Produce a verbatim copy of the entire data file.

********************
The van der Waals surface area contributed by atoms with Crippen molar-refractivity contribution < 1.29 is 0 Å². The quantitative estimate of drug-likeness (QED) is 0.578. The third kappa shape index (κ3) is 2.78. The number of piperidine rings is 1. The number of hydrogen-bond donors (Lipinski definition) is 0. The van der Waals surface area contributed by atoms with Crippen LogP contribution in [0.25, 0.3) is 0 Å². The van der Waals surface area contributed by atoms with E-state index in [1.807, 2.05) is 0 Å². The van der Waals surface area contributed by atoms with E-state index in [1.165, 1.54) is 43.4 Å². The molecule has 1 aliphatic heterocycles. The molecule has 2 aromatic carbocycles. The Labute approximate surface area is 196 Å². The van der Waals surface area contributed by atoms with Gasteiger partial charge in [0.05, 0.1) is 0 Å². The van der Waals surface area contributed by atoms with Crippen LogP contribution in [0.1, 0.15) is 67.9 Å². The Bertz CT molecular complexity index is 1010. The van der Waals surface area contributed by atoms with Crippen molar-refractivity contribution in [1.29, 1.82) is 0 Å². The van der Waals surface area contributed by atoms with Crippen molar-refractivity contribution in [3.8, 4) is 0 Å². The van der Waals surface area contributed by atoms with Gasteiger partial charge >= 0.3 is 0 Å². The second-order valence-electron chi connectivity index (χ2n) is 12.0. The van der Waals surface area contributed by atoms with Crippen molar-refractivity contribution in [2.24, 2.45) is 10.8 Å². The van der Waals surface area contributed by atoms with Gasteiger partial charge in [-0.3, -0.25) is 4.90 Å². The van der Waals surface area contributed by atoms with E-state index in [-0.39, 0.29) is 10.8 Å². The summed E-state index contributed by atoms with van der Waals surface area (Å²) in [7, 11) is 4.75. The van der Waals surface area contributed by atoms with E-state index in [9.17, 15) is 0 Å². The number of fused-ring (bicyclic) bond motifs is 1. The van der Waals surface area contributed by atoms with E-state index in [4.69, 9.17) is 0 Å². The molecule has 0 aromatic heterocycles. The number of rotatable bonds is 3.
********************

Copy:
The van der Waals surface area contributed by atoms with Crippen molar-refractivity contribution < 1.29 is 0 Å². The quantitative estimate of drug-likeness (QED) is 0.578. The third kappa shape index (κ3) is 2.78. The number of piperidine rings is 1. The number of hydrogen-bond donors (Lipinski definition) is 0. The van der Waals surface area contributed by atoms with Crippen LogP contribution in [0.25, 0.3) is 0 Å². The van der Waals surface area contributed by atoms with E-state index in [1.807, 2.05) is 0 Å². The van der Waals surface area contributed by atoms with E-state index in [1.165, 1.54) is 43.4 Å². The molecule has 1 aliphatic heterocycles. The molecule has 2 aromatic carbocycles. The Labute approximate surface area is 196 Å². The van der Waals surface area contributed by atoms with Gasteiger partial charge in [0.05, 0.1) is 0 Å². The van der Waals surface area contributed by atoms with Crippen LogP contribution in [0.1, 0.15) is 67.9 Å². The Bertz CT molecular complexity index is 1010. The van der Waals surface area contributed by atoms with Crippen molar-refractivity contribution in [1.29, 1.82) is 0 Å². The van der Waals surface area contributed by atoms with Crippen molar-refractivity contribution in [3.8, 4) is 0 Å². The van der Waals surface area contributed by atoms with Gasteiger partial charge >= 0.3 is 0 Å². The second-order valence-electron chi connectivity index (χ2n) is 12.0. The van der Waals surface area contributed by atoms with Crippen molar-refractivity contribution in [2.24, 2.45) is 10.8 Å². The van der Waals surface area contributed by atoms with Gasteiger partial charge in [-0.3, -0.25) is 4.90 Å². The van der Waals surface area contributed by atoms with E-state index in [-0.39, 0.29) is 10.8 Å². The summed E-state index contributed by atoms with van der Waals surface area (Å²) in [7, 11) is 4.75. The van der Waals surface area contributed by atoms with E-state index in [9.17, 15) is 0 Å². The number of fused-ring (bicyclic) bond motifs is 1. The van der Waals surface area contributed by atoms with E-state index in [4.69, 9.17) is 0 Å². The molecule has 0 aromatic heterocycles. The number of rotatable bonds is 3.